Lamp manufacturer Roll & Hill collaborates with a range of independent designers and hand assembles its products in New York, creating unique, sculptural pieces that are as artistic as they are functional. Here, founder Jason Miller discusses the firm’s work, featured in the OnOffice London issue (148).
How did Geode, Pole, Arbor, Coax, Nova and Apollo contribute to the atmosphere of the Landscape of Light exhibition?
Because the space was quite intimate, I think the pieces work very well. Nothing is massive and grand. The pieces have beautiful details that are best seen close up.
In your bio, your designs are compared to “a mirror whose photographic surface recalls a painted landscape.” How does your painting experience influence your work, particularly Geode, and your new collection as a whole?
I think my painting background helps me to think about colour, texture and context. I think these are the things that keep design from becoming bland. If you reduce everything to the most minimal version, sometimes you end up with nothing.
What is your definition of ‘American industrial craftsmanship’? Considering American craftsmanship is rooted in the British Arts and Crafts movement in response to the Industrial Revolution, how can American industrial craftsmanship honour both industrial style and the maker spirit?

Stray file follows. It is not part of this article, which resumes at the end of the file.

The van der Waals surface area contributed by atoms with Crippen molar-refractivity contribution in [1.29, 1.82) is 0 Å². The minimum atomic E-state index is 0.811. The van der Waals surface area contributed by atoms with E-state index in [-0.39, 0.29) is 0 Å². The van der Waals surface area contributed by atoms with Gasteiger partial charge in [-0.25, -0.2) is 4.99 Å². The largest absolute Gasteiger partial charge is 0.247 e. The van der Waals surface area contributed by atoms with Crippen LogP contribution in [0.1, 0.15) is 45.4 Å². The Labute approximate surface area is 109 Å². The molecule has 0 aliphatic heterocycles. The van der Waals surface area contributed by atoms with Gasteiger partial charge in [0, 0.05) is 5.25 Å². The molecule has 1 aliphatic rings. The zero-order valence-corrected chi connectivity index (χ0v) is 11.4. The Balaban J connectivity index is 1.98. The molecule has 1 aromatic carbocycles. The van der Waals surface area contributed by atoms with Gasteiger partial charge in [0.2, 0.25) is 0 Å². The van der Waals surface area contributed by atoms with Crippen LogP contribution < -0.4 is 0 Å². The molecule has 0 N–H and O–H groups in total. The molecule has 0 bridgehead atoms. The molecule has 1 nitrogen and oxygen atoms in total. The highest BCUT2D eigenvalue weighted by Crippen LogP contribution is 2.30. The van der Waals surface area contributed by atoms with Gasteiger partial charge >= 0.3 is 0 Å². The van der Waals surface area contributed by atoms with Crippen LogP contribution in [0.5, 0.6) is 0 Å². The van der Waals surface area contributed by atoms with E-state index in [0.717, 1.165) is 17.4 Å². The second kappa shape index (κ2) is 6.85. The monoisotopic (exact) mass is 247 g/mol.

To be totally honest I don’t like the word ‘industrial’ to define our aesthetic. I think I edited that out of our last company bio. What we are trying to do is to industrialize the maker spirit, not merge that with an industrial aesthetic. We have developed a production system that allows our designers to design for the customer and not for the manufacturing process. We can make products that are not terribly production friendly at scale.
What are your aims around becoming an accessible maker of American design?
We have no goal of being accessible. Our goal is to make the best products possible. Sometimes they are relatively inexpensive, sometimes they are not.
How has Roll & Hill influenced the conception of high-quality contemporary design in the US?
When I started the company, there was a notion in much of America the ‘good design’ came from other places (mostly Europe). Design from Europe was admired, but not consumed much. I think what we have proven (along with a handful of other brands) is that good design can come from America and cater to American tastes.
OnOffice interviews Jason Miller, the Brooklyn-based designer and founder of Roll & Hill